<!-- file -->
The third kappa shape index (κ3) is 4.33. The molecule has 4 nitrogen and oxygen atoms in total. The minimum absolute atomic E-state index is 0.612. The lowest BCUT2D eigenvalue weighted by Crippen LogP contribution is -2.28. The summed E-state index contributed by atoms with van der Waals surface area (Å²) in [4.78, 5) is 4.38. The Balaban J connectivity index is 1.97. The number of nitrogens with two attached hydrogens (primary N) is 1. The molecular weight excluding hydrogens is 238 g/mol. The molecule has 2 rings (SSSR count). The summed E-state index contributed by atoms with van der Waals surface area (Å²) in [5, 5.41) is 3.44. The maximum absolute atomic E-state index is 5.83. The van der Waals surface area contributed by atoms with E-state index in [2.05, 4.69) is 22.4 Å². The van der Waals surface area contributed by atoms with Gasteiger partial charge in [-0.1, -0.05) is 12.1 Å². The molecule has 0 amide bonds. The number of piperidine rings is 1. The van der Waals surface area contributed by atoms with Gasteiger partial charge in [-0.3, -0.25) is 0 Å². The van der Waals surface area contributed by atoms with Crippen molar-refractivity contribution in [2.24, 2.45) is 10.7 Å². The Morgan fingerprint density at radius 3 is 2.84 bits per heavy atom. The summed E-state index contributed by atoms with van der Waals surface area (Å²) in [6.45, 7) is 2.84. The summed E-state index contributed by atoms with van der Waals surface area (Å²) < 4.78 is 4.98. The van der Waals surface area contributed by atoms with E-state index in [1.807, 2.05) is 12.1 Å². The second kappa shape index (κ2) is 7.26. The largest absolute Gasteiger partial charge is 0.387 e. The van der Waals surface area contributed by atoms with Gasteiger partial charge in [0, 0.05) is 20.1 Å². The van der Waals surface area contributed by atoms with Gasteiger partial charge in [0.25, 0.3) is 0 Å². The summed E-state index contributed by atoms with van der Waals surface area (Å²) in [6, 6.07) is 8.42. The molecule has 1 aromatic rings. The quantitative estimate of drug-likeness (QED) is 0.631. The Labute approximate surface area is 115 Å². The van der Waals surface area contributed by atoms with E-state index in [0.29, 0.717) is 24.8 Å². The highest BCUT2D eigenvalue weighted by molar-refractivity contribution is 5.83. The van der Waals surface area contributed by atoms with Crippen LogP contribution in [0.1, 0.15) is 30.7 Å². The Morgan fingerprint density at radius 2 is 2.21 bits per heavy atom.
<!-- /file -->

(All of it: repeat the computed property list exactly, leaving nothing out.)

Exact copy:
The third kappa shape index (κ3) is 4.33. The molecule has 4 nitrogen and oxygen atoms in total. The minimum absolute atomic E-state index is 0.612. The lowest BCUT2D eigenvalue weighted by Crippen LogP contribution is -2.28. The summed E-state index contributed by atoms with van der Waals surface area (Å²) in [4.78, 5) is 4.38. The Balaban J connectivity index is 1.97. The number of nitrogens with two attached hydrogens (primary N) is 1. The molecular weight excluding hydrogens is 238 g/mol. The molecule has 2 rings (SSSR count). The summed E-state index contributed by atoms with van der Waals surface area (Å²) in [5, 5.41) is 3.44. The maximum absolute atomic E-state index is 5.83. The van der Waals surface area contributed by atoms with E-state index in [2.05, 4.69) is 22.4 Å². The van der Waals surface area contributed by atoms with Gasteiger partial charge in [-0.1, -0.05) is 12.1 Å². The molecule has 0 amide bonds. The number of piperidine rings is 1. The van der Waals surface area contributed by atoms with Gasteiger partial charge in [-0.3, -0.25) is 0 Å². The van der Waals surface area contributed by atoms with Crippen molar-refractivity contribution in [2.24, 2.45) is 10.7 Å². The Morgan fingerprint density at radius 3 is 2.84 bits per heavy atom. The summed E-state index contributed by atoms with van der Waals surface area (Å²) in [6.45, 7) is 2.84. The summed E-state index contributed by atoms with van der Waals surface area (Å²) < 4.78 is 4.98. The van der Waals surface area contributed by atoms with E-state index in [1.807, 2.05) is 12.1 Å². The second kappa shape index (κ2) is 7.26. The largest absolute Gasteiger partial charge is 0.387 e. The van der Waals surface area contributed by atoms with Gasteiger partial charge in [0, 0.05) is 20.1 Å². The van der Waals surface area contributed by atoms with Gasteiger partial charge in [0.25, 0.3) is 0 Å². The summed E-state index contributed by atoms with van der Waals surface area (Å²) in [6, 6.07) is 8.42. The molecule has 1 aromatic rings. The quantitative estimate of drug-likeness (QED) is 0.631. The Labute approximate surface area is 115 Å². The van der Waals surface area contributed by atoms with E-state index in [0.29, 0.717) is 24.8 Å². The highest BCUT2D eigenvalue weighted by molar-refractivity contribution is 5.83. The van der Waals surface area contributed by atoms with Crippen LogP contribution in [0.1, 0.15) is 30.7 Å². The Morgan fingerprint density at radius 2 is 2.21 bits per heavy atom.